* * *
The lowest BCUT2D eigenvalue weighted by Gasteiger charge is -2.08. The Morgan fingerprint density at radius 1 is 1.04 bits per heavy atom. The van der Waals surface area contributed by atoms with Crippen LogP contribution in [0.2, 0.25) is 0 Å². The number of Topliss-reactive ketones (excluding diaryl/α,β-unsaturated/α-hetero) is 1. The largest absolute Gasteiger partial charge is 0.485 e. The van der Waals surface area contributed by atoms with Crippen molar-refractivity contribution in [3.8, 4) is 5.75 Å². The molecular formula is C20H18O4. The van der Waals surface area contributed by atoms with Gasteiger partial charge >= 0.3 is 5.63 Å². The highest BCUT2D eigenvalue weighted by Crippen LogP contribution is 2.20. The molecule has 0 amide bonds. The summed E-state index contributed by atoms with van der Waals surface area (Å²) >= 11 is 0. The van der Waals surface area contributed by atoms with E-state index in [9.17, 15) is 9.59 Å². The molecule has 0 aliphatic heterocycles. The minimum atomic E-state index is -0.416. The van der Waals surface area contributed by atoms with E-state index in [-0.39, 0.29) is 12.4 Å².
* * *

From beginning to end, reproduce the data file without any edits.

The lowest BCUT2D eigenvalue weighted by Gasteiger charge is -2.08. The Morgan fingerprint density at radius 1 is 1.04 bits per heavy atom. The van der Waals surface area contributed by atoms with Crippen LogP contribution in [0.2, 0.25) is 0 Å². The number of Topliss-reactive ketones (excluding diaryl/α,β-unsaturated/α-hetero) is 1. The largest absolute Gasteiger partial charge is 0.485 e. The van der Waals surface area contributed by atoms with Crippen molar-refractivity contribution in [3.8, 4) is 5.75 Å². The molecular formula is C20H18O4. The van der Waals surface area contributed by atoms with Gasteiger partial charge >= 0.3 is 5.63 Å². The highest BCUT2D eigenvalue weighted by Crippen LogP contribution is 2.20. The molecule has 0 amide bonds. The summed E-state index contributed by atoms with van der Waals surface area (Å²) >= 11 is 0. The van der Waals surface area contributed by atoms with E-state index in [9.17, 15) is 9.59 Å². The molecule has 0 aliphatic heterocycles. The minimum atomic E-state index is -0.416. The van der Waals surface area contributed by atoms with E-state index in [-0.39, 0.29) is 12.4 Å².